Sky brightness and transparency in the i-band at Dome a, Antarctica

Hu Zou, Xu Zhou, Zhaoji Jiang, M. C.B. AshLey, Xiangqun Cui, Longlong Feng, Xuefei Gong, Jingyao Hu, C. A. KuLesa, J. S. Lawrence, Genrong Liu, D. M. Luong-Van, Jun Ma, A. M. Moore, C. R. Pennypacker, Weijia Qin, Zhaohui Shang, J. W.V. Storey, Bo Sun, T. TravouillonC. K. Walker, Jiali Wang, Lifan Wang, Jianghua Wu, Zhenyu Wu, Lirong Xia, Jun Yan, Ji Yang, Huigen Yang, Yongqiang Yao, Xiangyan Yuan, D. G. York, Zhanhai Zhang, Zhenxi Zhu

Research output: Contribution to journalArticlepeer-review

54 Scopus citations


The i-band observing conditions at Dome A on the Antarctic plateau have been investigated using data acquired during 2008 with the Chinese Small Telescope Array. The sky brightness, variations in atmospheric transparency, cloud cover, and the presence of aurorae are obtained from these images. The median sky brightness of moonless clear nights is 20.5 mag arcsec-2 in the SDSS i band at the south celestial pole (which includes a contribution of about 0.06 mag from diffuse Galactic light). The median over all Moon phases in the Antarctic winter is about 19.8 mag arcsec-2. There were no thick clouds in 2008. We model contributions of the Sun and the Moon to the sky background to obtain the relationship between the sky brightness and transparency. Aurorae are identified by comparing the observed sky brightness to the sky brightness expected from this model. About 2% of the images are affected by relatively strong aurorae.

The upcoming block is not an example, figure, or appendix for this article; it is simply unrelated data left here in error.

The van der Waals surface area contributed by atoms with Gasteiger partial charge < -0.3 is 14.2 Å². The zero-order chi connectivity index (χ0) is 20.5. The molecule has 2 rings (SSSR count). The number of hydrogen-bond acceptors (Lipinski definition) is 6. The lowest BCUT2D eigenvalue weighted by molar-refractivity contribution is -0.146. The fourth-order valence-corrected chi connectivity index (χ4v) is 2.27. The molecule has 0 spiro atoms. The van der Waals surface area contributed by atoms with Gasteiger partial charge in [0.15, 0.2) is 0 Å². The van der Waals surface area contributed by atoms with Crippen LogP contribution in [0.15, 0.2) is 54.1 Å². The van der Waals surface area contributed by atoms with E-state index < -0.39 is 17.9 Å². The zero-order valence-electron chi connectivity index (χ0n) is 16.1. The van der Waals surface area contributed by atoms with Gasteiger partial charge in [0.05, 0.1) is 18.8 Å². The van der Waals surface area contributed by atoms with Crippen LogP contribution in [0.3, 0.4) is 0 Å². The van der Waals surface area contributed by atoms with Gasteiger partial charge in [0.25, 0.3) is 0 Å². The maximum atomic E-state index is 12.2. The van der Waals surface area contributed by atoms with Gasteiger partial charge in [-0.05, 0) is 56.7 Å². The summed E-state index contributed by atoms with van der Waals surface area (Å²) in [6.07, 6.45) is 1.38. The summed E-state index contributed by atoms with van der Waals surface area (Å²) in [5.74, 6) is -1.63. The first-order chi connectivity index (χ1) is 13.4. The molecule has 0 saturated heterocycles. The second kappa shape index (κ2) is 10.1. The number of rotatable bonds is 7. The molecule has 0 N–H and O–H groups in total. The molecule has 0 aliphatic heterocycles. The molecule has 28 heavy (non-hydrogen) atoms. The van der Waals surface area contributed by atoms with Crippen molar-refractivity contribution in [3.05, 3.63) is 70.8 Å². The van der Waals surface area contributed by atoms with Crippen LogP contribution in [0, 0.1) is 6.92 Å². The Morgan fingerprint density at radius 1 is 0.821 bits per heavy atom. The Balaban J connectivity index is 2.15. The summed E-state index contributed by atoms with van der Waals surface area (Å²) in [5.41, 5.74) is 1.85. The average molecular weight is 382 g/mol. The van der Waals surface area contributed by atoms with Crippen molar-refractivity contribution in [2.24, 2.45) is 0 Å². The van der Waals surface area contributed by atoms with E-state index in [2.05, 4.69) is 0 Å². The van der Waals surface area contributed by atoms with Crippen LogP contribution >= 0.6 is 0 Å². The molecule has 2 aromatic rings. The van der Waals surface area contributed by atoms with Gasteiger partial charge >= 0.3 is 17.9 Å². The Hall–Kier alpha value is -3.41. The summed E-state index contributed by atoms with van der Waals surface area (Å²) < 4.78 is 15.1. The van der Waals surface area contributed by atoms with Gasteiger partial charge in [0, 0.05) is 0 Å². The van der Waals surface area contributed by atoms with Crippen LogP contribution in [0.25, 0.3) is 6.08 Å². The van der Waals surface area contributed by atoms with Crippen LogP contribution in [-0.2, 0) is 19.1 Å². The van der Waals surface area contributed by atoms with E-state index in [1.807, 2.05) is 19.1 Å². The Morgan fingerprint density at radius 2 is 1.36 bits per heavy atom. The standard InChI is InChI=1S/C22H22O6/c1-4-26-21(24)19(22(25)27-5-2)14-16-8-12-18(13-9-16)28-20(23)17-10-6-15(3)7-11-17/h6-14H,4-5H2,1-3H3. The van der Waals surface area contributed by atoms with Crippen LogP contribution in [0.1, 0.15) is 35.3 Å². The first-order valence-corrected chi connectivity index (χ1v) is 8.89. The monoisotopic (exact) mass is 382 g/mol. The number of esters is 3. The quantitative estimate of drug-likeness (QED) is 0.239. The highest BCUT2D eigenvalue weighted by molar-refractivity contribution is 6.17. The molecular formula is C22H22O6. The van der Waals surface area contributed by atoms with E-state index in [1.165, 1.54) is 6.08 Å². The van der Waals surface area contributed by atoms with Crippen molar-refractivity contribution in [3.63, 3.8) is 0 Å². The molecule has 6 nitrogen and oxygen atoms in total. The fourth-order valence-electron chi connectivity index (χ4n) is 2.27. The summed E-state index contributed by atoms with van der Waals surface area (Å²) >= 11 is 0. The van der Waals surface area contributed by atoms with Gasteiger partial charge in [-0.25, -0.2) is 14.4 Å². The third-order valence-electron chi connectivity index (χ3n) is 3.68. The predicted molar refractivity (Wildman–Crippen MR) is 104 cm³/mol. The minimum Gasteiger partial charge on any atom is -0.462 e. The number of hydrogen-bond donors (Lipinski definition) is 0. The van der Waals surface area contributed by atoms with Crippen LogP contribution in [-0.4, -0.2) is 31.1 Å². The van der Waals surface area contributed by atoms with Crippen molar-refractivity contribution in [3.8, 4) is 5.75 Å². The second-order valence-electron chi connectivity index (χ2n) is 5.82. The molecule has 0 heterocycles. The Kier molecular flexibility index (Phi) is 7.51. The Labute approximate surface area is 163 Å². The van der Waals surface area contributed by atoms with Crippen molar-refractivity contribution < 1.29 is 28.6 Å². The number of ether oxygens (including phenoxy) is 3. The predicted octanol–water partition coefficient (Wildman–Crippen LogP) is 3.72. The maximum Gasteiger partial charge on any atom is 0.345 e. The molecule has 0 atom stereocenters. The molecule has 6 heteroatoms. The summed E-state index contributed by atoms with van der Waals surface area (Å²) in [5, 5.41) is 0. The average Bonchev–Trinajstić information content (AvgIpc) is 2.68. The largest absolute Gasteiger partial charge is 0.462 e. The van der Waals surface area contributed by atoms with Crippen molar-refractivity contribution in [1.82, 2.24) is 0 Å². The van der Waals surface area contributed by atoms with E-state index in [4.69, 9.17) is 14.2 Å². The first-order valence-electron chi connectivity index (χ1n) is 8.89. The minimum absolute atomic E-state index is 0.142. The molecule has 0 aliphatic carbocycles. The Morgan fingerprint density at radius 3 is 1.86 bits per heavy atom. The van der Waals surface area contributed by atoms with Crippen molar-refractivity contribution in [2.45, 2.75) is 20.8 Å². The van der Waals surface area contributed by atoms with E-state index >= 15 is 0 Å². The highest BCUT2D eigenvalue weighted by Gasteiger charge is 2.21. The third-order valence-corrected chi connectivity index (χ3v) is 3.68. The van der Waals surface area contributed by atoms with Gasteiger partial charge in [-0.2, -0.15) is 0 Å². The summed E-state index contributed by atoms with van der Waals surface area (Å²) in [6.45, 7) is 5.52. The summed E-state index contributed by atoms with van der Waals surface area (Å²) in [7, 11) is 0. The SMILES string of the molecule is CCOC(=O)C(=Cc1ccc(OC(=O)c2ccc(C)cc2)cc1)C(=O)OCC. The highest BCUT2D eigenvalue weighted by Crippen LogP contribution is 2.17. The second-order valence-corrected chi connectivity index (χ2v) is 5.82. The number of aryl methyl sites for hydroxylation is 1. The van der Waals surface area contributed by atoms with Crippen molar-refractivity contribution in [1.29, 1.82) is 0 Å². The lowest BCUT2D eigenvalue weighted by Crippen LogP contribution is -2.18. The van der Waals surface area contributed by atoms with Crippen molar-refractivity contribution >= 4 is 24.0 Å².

Original languageEnglish (US)
Pages (from-to)602-611
Number of pages10
JournalAstronomical Journal
Issue number2
StatePublished - Aug 2010


  • Methods: Data analysis
  • Methods: Statistical
  • Techniques: Photometric
  • Telescopes

ASJC Scopus subject areas

  • Astronomy and Astrophysics
  • Space and Planetary Science


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